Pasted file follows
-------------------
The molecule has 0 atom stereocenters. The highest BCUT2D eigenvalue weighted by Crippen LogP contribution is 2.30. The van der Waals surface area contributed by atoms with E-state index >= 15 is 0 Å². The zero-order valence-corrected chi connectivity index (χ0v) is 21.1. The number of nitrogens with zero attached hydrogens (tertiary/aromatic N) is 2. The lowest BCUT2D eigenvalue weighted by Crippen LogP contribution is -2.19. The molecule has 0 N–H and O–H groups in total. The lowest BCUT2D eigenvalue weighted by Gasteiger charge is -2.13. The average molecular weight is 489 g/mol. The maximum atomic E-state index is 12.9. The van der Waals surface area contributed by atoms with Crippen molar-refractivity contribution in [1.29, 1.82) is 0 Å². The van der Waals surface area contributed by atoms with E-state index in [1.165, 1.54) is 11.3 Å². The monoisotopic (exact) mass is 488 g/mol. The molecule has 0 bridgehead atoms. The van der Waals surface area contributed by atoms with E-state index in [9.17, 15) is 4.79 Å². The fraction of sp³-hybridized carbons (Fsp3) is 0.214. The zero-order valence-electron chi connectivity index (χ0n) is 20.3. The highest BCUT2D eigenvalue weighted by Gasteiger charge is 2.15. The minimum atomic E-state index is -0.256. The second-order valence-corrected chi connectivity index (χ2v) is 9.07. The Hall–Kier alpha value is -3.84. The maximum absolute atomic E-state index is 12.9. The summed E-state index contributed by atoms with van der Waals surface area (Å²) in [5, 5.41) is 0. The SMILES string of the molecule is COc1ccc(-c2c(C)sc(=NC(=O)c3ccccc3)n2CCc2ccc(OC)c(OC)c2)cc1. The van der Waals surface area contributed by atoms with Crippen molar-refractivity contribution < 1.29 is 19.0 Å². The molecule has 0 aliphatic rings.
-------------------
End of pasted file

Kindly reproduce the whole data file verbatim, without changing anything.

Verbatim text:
The molecule has 0 atom stereocenters. The highest BCUT2D eigenvalue weighted by Crippen LogP contribution is 2.30. The van der Waals surface area contributed by atoms with E-state index >= 15 is 0 Å². The zero-order valence-corrected chi connectivity index (χ0v) is 21.1. The number of nitrogens with zero attached hydrogens (tertiary/aromatic N) is 2. The lowest BCUT2D eigenvalue weighted by Crippen LogP contribution is -2.19. The molecule has 0 N–H and O–H groups in total. The lowest BCUT2D eigenvalue weighted by Gasteiger charge is -2.13. The average molecular weight is 489 g/mol. The maximum atomic E-state index is 12.9. The van der Waals surface area contributed by atoms with Crippen molar-refractivity contribution in [1.29, 1.82) is 0 Å². The van der Waals surface area contributed by atoms with E-state index in [1.165, 1.54) is 11.3 Å². The monoisotopic (exact) mass is 488 g/mol. The molecule has 0 bridgehead atoms. The van der Waals surface area contributed by atoms with E-state index in [9.17, 15) is 4.79 Å². The fraction of sp³-hybridized carbons (Fsp3) is 0.214. The zero-order valence-electron chi connectivity index (χ0n) is 20.3. The highest BCUT2D eigenvalue weighted by Gasteiger charge is 2.15. The minimum atomic E-state index is -0.256. The second-order valence-corrected chi connectivity index (χ2v) is 9.07. The Hall–Kier alpha value is -3.84. The maximum absolute atomic E-state index is 12.9. The summed E-state index contributed by atoms with van der Waals surface area (Å²) in [5, 5.41) is 0. The SMILES string of the molecule is COc1ccc(-c2c(C)sc(=NC(=O)c3ccccc3)n2CCc2ccc(OC)c(OC)c2)cc1. The van der Waals surface area contributed by atoms with Crippen molar-refractivity contribution < 1.29 is 19.0 Å². The molecule has 0 aliphatic rings.